Fiat Chrysler Will Recall 1.4 Million Vehicles Over Hacking Worries
In light of the recent hack demonstration on the 2014 Jeep Cherokee, Fiat Chrysler has issued a recall for nearly 1.4 million FCA vehicles in the U.S. The recall’s remedy is to install an update to the Uconnect infotainment software with the goal of stopping any such attacks from actually taking place.
The demonstration by Wired magazine showed how two hackers were able to wirelessly control the Cherokee via a laptop, over the Jeep’s Internet connection. The hackers were able to control small features like radio volume and HVAC fan speed, along with major systems like engine, transmission and even braking functions.
While it took these two hackers more than a year to write the code, FCA and government agencies like the National Highway Traffic Safety Administration have not taken the threat lightly. The NHTSA in fact, is urging lawmakers to set new regulations to protect vehicles against outside hackings.
You can input your VIN on Chrysler’s website to see if your vehicle is under the recall. If so, you can download the software update onto a USB thumb drive and install it yourself, or elect to receive a USB in the mail. If you’re not into DIY fixes, you can take your car to your FCA dealership for the update as well. On top of updating individual vehicles, FCA and its cellular provider have taken measures to secure cell-to-vehicle communications.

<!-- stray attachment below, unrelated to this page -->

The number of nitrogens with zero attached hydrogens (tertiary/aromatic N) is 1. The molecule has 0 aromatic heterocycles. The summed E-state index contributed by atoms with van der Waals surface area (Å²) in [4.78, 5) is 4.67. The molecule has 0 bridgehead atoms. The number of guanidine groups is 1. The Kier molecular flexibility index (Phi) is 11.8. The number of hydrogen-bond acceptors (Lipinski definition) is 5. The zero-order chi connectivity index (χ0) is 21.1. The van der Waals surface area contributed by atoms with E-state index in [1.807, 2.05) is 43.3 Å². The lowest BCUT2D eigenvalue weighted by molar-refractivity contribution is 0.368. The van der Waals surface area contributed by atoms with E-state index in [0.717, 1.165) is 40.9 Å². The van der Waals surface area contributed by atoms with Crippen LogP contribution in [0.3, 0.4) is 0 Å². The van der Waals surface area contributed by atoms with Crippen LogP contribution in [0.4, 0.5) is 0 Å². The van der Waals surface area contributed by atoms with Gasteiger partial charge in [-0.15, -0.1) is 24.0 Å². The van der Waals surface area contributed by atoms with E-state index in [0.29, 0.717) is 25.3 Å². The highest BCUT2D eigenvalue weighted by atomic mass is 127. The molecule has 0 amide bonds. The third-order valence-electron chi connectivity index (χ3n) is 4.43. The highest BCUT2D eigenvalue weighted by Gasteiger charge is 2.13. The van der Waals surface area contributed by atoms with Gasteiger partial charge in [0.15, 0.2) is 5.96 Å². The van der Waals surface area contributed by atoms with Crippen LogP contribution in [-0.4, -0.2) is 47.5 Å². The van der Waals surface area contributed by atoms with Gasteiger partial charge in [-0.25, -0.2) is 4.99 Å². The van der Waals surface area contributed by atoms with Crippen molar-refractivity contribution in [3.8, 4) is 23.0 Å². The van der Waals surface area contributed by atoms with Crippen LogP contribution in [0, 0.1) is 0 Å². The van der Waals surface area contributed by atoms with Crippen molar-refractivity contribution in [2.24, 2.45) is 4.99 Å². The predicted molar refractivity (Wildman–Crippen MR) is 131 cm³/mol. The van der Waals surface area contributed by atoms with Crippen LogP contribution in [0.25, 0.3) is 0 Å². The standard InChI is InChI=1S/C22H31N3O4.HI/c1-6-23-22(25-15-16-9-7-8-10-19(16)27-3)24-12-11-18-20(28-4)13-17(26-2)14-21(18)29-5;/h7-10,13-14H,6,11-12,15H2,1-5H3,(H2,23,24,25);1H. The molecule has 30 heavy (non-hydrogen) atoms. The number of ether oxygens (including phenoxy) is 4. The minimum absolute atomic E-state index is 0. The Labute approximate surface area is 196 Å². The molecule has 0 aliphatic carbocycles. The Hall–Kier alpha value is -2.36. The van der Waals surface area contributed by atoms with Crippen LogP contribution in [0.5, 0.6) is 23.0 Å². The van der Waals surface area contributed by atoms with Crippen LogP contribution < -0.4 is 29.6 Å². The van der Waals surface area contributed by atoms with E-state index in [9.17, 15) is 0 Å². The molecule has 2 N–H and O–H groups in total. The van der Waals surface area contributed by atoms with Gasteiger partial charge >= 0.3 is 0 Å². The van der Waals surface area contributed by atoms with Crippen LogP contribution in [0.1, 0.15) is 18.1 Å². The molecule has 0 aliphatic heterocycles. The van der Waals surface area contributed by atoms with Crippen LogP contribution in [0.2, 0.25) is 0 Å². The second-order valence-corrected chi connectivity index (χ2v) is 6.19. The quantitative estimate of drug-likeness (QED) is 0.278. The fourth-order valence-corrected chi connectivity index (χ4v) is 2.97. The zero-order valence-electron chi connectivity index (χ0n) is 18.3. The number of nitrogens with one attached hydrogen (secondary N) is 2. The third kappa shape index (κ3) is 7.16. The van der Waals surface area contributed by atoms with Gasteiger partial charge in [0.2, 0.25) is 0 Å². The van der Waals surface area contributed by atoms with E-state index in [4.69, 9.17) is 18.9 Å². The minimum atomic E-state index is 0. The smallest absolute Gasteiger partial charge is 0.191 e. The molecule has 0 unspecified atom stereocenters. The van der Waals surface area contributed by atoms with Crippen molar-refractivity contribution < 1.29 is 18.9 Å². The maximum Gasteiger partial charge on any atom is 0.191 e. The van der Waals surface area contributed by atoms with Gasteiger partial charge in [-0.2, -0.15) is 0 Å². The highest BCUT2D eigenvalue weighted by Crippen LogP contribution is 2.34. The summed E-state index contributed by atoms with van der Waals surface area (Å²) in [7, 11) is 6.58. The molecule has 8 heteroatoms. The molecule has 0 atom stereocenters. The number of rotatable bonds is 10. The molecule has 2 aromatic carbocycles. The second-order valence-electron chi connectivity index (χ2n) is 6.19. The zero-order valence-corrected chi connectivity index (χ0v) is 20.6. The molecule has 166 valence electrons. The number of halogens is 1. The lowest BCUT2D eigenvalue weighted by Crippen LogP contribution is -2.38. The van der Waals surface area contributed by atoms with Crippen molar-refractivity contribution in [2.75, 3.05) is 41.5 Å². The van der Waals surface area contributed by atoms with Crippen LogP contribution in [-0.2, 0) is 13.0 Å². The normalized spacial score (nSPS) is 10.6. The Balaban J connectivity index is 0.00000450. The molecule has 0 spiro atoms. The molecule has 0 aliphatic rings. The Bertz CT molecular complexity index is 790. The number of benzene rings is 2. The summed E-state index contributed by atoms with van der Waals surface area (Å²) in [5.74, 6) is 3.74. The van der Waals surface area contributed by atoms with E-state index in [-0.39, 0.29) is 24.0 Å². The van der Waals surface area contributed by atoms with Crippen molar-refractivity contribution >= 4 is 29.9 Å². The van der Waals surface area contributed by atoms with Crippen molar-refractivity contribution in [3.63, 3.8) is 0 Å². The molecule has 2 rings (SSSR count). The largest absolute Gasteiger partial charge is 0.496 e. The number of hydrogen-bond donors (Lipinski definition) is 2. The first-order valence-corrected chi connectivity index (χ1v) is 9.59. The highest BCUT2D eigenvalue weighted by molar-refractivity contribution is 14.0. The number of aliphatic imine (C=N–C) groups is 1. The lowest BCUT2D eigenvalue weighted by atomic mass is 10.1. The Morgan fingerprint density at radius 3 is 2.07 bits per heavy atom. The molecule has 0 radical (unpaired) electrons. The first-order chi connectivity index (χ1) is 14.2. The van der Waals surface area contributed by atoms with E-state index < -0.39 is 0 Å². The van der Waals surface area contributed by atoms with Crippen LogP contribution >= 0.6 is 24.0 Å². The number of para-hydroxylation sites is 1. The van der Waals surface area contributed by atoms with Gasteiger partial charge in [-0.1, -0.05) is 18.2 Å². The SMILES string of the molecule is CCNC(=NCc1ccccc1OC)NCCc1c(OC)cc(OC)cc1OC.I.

Continue reading for a full list of affected vehicles.
List Of Recalled Vehicles
- 2015 Chrysler 200, 2015 Chrysler 300, and 2015 Dodge Charger sedans
- 2013-15 Dodge Vipers
- 2014-15 Dodge Durangos
- 2015 Dodge Challengers
- 2014-15 Jeep Grand Cherokees and Cherokees
- 2013-15 Ram 1500, 2500 and 3500 pickups
- 2013-15 Ram 3500, 4500, 5500 chassis cabs
Why it matters
These types of security beaches represent a major threat to the driving public. If hackers are able to gain control of a vehicle’s steering, brakes, and throttle, there is an untold amount of damage and loss of life that could result. What’s worse, this could potentially happen on a widespread scale. Such an event could shut down roads and infrastructure in hundreds of locations.
Though FCA is taking the blunt of the heat for this hack, every automaker could be at risk. It’s interesting to note that both Tesla and Ford utilize wireless updating for their vehicles, meaning that if a problem like this were to occur, either automaker could simply roll out an update overnight without the customer having to lift a finger. Every Model S or F-150 would be instantly fixed. Perhaps more automakers will soon adapt such technologies into their infotainment systems.
Read our full review here.